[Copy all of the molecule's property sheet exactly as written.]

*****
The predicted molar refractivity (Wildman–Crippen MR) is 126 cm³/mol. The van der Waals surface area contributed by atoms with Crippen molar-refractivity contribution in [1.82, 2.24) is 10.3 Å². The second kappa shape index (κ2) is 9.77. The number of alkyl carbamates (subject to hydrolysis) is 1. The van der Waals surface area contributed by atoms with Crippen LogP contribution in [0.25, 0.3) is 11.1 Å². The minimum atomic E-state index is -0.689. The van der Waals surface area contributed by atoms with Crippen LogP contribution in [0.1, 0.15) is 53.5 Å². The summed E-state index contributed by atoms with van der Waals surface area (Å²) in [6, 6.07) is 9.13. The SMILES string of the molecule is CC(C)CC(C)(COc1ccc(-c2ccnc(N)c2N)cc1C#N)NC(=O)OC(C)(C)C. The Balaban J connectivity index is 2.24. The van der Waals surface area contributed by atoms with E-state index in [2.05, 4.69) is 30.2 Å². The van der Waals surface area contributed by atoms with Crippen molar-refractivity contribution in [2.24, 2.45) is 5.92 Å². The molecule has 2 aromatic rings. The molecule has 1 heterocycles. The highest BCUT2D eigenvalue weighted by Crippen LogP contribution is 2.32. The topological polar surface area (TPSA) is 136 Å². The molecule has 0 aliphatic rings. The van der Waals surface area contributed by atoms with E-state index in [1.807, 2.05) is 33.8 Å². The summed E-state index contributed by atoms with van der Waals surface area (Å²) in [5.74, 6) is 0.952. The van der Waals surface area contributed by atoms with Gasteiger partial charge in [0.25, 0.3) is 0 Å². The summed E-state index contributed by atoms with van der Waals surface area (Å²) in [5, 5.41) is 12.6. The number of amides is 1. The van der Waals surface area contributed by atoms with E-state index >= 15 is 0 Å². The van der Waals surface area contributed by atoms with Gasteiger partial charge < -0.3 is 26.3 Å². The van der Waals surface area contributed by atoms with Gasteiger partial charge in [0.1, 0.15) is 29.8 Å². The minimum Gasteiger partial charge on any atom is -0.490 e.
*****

The predicted molar refractivity (Wildman–Crippen MR) is 126 cm³/mol. The van der Waals surface area contributed by atoms with Crippen molar-refractivity contribution in [1.82, 2.24) is 10.3 Å². The second kappa shape index (κ2) is 9.77. The number of alkyl carbamates (subject to hydrolysis) is 1. The van der Waals surface area contributed by atoms with Crippen LogP contribution in [0.25, 0.3) is 11.1 Å². The minimum atomic E-state index is -0.689. The van der Waals surface area contributed by atoms with Crippen LogP contribution in [0.1, 0.15) is 53.5 Å². The summed E-state index contributed by atoms with van der Waals surface area (Å²) in [6, 6.07) is 9.13. The SMILES string of the molecule is CC(C)CC(C)(COc1ccc(-c2ccnc(N)c2N)cc1C#N)NC(=O)OC(C)(C)C. The Balaban J connectivity index is 2.24. The van der Waals surface area contributed by atoms with E-state index in [2.05, 4.69) is 30.2 Å². The van der Waals surface area contributed by atoms with Crippen molar-refractivity contribution in [2.24, 2.45) is 5.92 Å². The molecule has 2 aromatic rings. The molecule has 1 heterocycles. The highest BCUT2D eigenvalue weighted by Crippen LogP contribution is 2.32. The topological polar surface area (TPSA) is 136 Å². The molecule has 0 aliphatic rings. The van der Waals surface area contributed by atoms with E-state index in [1.807, 2.05) is 33.8 Å². The summed E-state index contributed by atoms with van der Waals surface area (Å²) in [5.74, 6) is 0.952. The van der Waals surface area contributed by atoms with Gasteiger partial charge in [0.25, 0.3) is 0 Å². The summed E-state index contributed by atoms with van der Waals surface area (Å²) in [5, 5.41) is 12.6. The number of amides is 1. The van der Waals surface area contributed by atoms with E-state index >= 15 is 0 Å². The van der Waals surface area contributed by atoms with Gasteiger partial charge < -0.3 is 26.3 Å². The van der Waals surface area contributed by atoms with Gasteiger partial charge in [0.1, 0.15) is 29.8 Å². The minimum Gasteiger partial charge on any atom is -0.490 e.